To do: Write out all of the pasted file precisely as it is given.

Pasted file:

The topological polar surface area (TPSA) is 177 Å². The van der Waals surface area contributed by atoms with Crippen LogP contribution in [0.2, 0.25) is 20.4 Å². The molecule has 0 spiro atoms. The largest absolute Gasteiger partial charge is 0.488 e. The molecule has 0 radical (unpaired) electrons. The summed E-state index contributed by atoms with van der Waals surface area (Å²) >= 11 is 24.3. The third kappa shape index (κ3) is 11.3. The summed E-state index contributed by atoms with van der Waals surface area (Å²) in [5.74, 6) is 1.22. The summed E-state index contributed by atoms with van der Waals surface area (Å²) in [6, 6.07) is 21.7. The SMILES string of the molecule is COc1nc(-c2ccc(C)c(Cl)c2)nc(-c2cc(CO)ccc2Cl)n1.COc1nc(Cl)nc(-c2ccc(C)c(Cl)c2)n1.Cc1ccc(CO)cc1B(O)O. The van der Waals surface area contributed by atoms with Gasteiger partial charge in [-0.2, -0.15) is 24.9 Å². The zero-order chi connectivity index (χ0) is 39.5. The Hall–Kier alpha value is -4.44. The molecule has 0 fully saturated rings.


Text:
The topological polar surface area (TPSA) is 177 Å². The van der Waals surface area contributed by atoms with Crippen LogP contribution in [0.2, 0.25) is 20.4 Å². The molecule has 0 spiro atoms. The largest absolute Gasteiger partial charge is 0.488 e. The molecule has 0 radical (unpaired) electrons. The summed E-state index contributed by atoms with van der Waals surface area (Å²) >= 11 is 24.3. The third kappa shape index (κ3) is 11.3. The summed E-state index contributed by atoms with van der Waals surface area (Å²) in [5.74, 6) is 1.22. The summed E-state index contributed by atoms with van der Waals surface area (Å²) in [6, 6.07) is 21.7. The SMILES string of the molecule is COc1nc(-c2ccc(C)c(Cl)c2)nc(-c2cc(CO)ccc2Cl)n1.COc1nc(Cl)nc(-c2ccc(C)c(Cl)c2)n1.Cc1ccc(CO)cc1B(O)O. The van der Waals surface area contributed by atoms with Gasteiger partial charge in [-0.2, -0.15) is 24.9 Å². The zero-order chi connectivity index (χ0) is 39.5. The Hall–Kier alpha value is -4.44. The molecule has 0 fully saturated rings.